DL does not need to be "a learning experience" for me, or any other person. Yes, we have to deal with the rest of the world without the GAC, without a tool which allows us to function better in more scenarios.

And, perhaps if you do not have a disability yourself and therefore have not experienced what we have, you do not realize how incredibly, truly, and deeply offensive it is to suggest that using a tool such as a GAC is "choos[ing] to give in to their disability."

I have the ability to walk short distances, but I use a wheelchair when I go to Disneyland. Am I "giving in" to my disability? Would it be better if I took breaks, sat on benches while watching the rest of my family enjoying their day?

What your post suggests you do not realize is that to use tools such as a wheelchair or a GAC is not to give in to disability, it is to overcome it. The shame that people like you add to using the tools that are available are what make so many people struggle when they do not have to. I am not saying that your family members must use a GAC when they go to Disneyland. What I am saying is that until you have experienced my disability personally, or anyone's disability personally, you should never be placing shame or stigma or negativity on using the options that are available.

As for Disneyland being some kind of learning experience, I would love to learn how not to have severe anxiety, social phobias, and ADHD, as well as my physical disabilities. I have been to countless hours of therapy and I will be in countless hours more. But no matter how many coping strategies I learn, no matter how many couches I lay on, I will still have "emotiona issues," as you put it. I can't out-learn psychological disabilities (which, by the way, are not emotional issues, they are psychological disabilities).

The best anyone can do is cope with them. One of the ways of coping with them is to use a GAC at Disneyland, a tool which is offered to me to facilitate equal access.

Since you started your post suggesting that you did not want to be rude, let me tell you as a member of and advocate for the Disability Community, that saying that using tools available to you is "giving in to their disability" is incredibly impolite and can actually be damaging and hurtful to some people, especially since you chose to almost attack those with emotional issues, as you put it.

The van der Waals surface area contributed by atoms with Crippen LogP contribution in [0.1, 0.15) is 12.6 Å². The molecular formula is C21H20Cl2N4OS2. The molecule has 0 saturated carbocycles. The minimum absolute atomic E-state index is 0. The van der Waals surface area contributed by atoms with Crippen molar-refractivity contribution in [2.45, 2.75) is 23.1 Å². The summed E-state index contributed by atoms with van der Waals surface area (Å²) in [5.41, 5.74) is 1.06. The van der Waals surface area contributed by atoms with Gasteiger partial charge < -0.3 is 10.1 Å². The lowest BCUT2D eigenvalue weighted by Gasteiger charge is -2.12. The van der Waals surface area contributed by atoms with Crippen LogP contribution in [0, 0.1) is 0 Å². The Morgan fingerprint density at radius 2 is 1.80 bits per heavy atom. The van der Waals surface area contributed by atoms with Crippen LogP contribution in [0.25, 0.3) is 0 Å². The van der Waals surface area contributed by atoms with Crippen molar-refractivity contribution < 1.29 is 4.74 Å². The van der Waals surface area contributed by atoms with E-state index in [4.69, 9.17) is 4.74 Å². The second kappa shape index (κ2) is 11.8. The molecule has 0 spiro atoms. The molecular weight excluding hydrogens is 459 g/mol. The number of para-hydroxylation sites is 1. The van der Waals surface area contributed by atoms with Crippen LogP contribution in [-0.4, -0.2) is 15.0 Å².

If you take away nothing else from this post, take this: just because one person chooses NOT to use a GAC does not make them in any way, shape, or form better than those who do choose to use this tool. Your family should make whatever decision is best for you. But do not put shame on others for making a different decision.
Well said.
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Old 07-10-2013, 09:29 PM   #57
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My daughter has Asperger's Syndrome, and I have a touch of PTSD from my time in Afghanistan. We are both anxious in crowds, and having people touch us freaks us out big time. We don't use a GAC, even though we both could get them without any trouble. We don't feel that our concerns are severe enough to warrant getting one. But others with similar issues may feel that they are and go ahead and get a GAC. That doesn't make my daughter and I any better or worse than anyone else, it doesn't make us stronger than others or more determined or whatever.

We have been with friends who had GACs for various reasons (broken leg, etc) and we don't feel bad being in line with them, we are a group and we stick together as much as possible. Sometimes that means a shorter line, and sometimes (PoTC) that means a much longer line, and sometimes it means we get a pass to come back in an hour. I'm there to enjoy my vacation with my family and friends, being the first in line can be fun, but not being first doesn't detract from my enjoyment of my vacation.